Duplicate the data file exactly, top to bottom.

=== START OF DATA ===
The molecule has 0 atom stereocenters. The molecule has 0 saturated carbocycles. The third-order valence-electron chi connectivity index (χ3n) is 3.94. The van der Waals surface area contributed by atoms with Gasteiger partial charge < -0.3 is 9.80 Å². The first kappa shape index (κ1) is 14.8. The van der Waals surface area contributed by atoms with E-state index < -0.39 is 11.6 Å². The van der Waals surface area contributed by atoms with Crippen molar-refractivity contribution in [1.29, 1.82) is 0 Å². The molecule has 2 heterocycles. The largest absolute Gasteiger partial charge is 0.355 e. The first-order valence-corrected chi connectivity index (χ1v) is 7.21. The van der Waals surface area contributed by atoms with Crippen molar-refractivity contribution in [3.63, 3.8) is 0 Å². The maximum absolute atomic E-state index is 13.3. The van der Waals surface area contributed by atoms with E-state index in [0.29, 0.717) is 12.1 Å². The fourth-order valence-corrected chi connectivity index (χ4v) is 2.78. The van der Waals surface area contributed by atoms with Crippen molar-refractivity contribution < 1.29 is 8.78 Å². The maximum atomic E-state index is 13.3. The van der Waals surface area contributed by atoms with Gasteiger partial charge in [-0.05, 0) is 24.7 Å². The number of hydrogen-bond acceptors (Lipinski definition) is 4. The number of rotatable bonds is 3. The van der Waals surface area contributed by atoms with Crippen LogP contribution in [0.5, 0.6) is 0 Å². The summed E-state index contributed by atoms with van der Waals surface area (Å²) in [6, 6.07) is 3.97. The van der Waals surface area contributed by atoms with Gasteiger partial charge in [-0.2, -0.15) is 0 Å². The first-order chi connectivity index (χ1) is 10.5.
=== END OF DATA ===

The molecule has 0 atom stereocenters. The molecule has 0 saturated carbocycles. The third-order valence-electron chi connectivity index (χ3n) is 3.94. The van der Waals surface area contributed by atoms with Gasteiger partial charge < -0.3 is 9.80 Å². The first kappa shape index (κ1) is 14.8. The van der Waals surface area contributed by atoms with E-state index < -0.39 is 11.6 Å². The van der Waals surface area contributed by atoms with Crippen molar-refractivity contribution in [1.29, 1.82) is 0 Å². The molecule has 2 heterocycles. The largest absolute Gasteiger partial charge is 0.355 e. The first-order valence-corrected chi connectivity index (χ1v) is 7.21. The van der Waals surface area contributed by atoms with Crippen molar-refractivity contribution in [3.63, 3.8) is 0 Å². The maximum absolute atomic E-state index is 13.3. The van der Waals surface area contributed by atoms with E-state index in [0.29, 0.717) is 12.1 Å². The fourth-order valence-corrected chi connectivity index (χ4v) is 2.78. The van der Waals surface area contributed by atoms with Crippen molar-refractivity contribution < 1.29 is 8.78 Å². The maximum atomic E-state index is 13.3. The van der Waals surface area contributed by atoms with Gasteiger partial charge in [-0.05, 0) is 24.7 Å². The number of hydrogen-bond acceptors (Lipinski definition) is 4. The number of rotatable bonds is 3. The van der Waals surface area contributed by atoms with Crippen LogP contribution in [0.5, 0.6) is 0 Å². The summed E-state index contributed by atoms with van der Waals surface area (Å²) in [6, 6.07) is 3.97. The van der Waals surface area contributed by atoms with Gasteiger partial charge in [-0.2, -0.15) is 0 Å². The first-order chi connectivity index (χ1) is 10.5.